regarding Log files | SQL Server Performance Forums

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regarding Log files

hi all iam a newbie and a fresh DBA rite now…
well i have this doubt nagging me as wat can be the number of virtual log files that one can have for optimum performance…I understand it all depends on the log file size but then there has to be some bench mark to judge performance…can somebody help me with
this? regards
It’s deppends.
What is you hardware (specially disks and Raid)? Luis Martin
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I don’t think we can control virtual log files. This is something that SQL Server manages internally. But as and when space is allocated to the log file, then the newly allocated space is split into virtual log files ( I am not sure if it is split or all the newly added space becomes one single virtual log ). For performance reasons It is recommended not to keep tran log file size too low so that there are lot of vitual log files.
… One thing I forgot to mention is that atleast in OLTP env, you should separate tran log file location with data file location for performance reasons. In some DSS env, this may not be necessary like in one of my examples. I have an application which will first read flat files to load data and then it will process them so that later on user can view processed data thru the same application. During load/data process , users cannot access the application ( GUI will be disabled ). So here due to lack of space we have placed data and log files together without hurting the peformance.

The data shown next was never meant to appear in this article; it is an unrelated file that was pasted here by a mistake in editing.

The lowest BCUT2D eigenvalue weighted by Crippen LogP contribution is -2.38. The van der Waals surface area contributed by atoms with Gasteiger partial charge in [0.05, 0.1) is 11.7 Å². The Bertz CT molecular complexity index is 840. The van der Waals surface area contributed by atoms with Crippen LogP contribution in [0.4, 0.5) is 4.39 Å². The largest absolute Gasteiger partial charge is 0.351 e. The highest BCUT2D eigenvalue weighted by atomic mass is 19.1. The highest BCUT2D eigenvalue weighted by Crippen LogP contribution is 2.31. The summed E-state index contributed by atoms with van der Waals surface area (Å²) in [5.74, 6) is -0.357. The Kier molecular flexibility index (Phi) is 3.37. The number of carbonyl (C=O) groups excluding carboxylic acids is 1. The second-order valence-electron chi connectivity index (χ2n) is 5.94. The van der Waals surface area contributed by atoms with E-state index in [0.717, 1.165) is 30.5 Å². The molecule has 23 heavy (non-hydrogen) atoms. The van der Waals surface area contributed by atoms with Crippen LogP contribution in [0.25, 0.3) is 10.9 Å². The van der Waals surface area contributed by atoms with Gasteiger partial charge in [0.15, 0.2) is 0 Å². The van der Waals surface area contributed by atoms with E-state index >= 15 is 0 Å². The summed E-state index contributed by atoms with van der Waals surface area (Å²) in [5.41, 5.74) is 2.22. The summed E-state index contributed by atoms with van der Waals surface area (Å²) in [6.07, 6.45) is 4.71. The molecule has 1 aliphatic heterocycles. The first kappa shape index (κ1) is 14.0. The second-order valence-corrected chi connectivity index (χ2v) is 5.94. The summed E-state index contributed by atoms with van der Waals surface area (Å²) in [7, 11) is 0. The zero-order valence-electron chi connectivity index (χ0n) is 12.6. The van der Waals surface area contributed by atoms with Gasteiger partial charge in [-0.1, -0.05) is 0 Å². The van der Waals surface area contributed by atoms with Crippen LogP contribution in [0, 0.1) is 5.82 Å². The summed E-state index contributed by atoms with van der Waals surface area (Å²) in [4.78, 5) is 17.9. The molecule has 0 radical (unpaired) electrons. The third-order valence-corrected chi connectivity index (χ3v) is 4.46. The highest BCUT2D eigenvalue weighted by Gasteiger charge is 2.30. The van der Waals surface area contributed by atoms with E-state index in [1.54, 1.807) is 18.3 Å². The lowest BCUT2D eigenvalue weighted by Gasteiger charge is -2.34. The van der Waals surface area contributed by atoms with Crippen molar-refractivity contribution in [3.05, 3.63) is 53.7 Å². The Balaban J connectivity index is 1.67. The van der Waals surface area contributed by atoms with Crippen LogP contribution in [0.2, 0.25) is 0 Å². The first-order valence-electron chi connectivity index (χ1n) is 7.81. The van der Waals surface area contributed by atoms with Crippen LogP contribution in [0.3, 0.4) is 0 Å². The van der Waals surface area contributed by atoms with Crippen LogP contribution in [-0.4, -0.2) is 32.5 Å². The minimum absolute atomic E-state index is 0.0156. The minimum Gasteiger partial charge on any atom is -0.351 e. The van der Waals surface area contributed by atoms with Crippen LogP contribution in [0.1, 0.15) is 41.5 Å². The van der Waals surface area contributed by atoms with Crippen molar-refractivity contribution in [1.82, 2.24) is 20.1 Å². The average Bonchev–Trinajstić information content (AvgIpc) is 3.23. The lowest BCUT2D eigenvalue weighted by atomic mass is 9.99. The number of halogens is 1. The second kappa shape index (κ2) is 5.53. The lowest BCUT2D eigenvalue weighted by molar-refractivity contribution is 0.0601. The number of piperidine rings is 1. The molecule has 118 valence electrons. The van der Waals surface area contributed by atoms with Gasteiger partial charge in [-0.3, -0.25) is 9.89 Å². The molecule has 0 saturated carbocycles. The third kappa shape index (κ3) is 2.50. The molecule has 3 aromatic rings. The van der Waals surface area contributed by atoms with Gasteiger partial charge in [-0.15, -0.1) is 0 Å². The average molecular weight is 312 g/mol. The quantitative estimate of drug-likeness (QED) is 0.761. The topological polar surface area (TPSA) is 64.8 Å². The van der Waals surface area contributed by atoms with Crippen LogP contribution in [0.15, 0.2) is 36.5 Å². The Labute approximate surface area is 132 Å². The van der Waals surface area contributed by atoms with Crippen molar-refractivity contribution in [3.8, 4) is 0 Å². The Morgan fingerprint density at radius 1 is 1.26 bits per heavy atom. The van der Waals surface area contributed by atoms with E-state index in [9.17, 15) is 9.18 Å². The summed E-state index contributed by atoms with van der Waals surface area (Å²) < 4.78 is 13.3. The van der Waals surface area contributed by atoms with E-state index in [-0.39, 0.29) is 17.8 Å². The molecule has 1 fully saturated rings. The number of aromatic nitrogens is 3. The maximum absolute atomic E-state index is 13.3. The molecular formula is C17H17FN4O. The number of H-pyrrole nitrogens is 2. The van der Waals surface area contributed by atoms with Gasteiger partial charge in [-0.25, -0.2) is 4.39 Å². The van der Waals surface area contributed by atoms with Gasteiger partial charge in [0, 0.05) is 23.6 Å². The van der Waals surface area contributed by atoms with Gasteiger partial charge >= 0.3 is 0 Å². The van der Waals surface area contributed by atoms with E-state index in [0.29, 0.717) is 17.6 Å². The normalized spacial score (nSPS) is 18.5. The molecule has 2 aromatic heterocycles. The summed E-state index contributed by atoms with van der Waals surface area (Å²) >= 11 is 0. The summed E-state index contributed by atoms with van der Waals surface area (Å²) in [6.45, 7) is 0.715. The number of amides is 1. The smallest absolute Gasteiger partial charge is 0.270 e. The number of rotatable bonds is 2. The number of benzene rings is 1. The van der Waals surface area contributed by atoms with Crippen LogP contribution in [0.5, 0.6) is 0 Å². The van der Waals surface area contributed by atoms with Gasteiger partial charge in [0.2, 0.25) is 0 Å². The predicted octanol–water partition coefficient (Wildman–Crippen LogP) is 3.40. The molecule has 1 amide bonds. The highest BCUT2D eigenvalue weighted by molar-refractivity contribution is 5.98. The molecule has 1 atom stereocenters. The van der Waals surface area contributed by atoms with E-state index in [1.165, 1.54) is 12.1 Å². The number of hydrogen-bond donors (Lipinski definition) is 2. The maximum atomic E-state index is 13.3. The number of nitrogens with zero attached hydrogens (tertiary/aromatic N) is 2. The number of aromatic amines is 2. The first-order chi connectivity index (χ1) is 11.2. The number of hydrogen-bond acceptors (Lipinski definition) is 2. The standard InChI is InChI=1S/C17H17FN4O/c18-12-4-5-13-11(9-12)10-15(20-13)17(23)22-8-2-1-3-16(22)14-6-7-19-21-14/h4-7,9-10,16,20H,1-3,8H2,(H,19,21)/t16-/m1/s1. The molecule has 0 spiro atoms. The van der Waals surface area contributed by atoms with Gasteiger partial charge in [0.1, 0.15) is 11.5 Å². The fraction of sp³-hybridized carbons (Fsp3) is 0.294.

I don’t have much idea about the controling virual log files.
Yes we can improve the performance through proper usage of Tempdb and allocating proper space for Transaction log file. The other way of performance optimization is using filegroups, You can improve performance by controlling the placement of data and indexes into specific filegroups on specific disk drives. I have some info with me, you can use this if you find it good.
Why Use Multiple Files? You might wonder what the reason would be for creating a database on multiple files located on one physical drive. There’s no performance benefit in doing so, but it gives you added flexibility in two important ways. First, if you need to restore a database from a backup because of a disk crash, the new database must contain the same number of files as the original. For example, if your original database consisted of one large 12-GB file, you would need to restore it to a database with one file of that size. If you don’t have another 12-GB drive immediately available, you cannot restore the database! If, however, you originally created the database on several smaller files, you have added flexibility during a restoration. You might be more likely to have several 4-GB drives available than one large 12-GB drive. Second, spreading the database onto multiple files, even on the same drive, gives you the flexibility of easily moving the database onto separate drives if you modify your hardware configuration in the future. Microsoft’s internal SAP system uses a SQL Server database created on 12 files. Microsoft has found that this provides the ultimate flexibility. They could separate the files into two groups of six, six groups of two, four groups of three, and so on, which would allow them to experiment with performance enhancements gained as files are spread over different numbers of physical drives.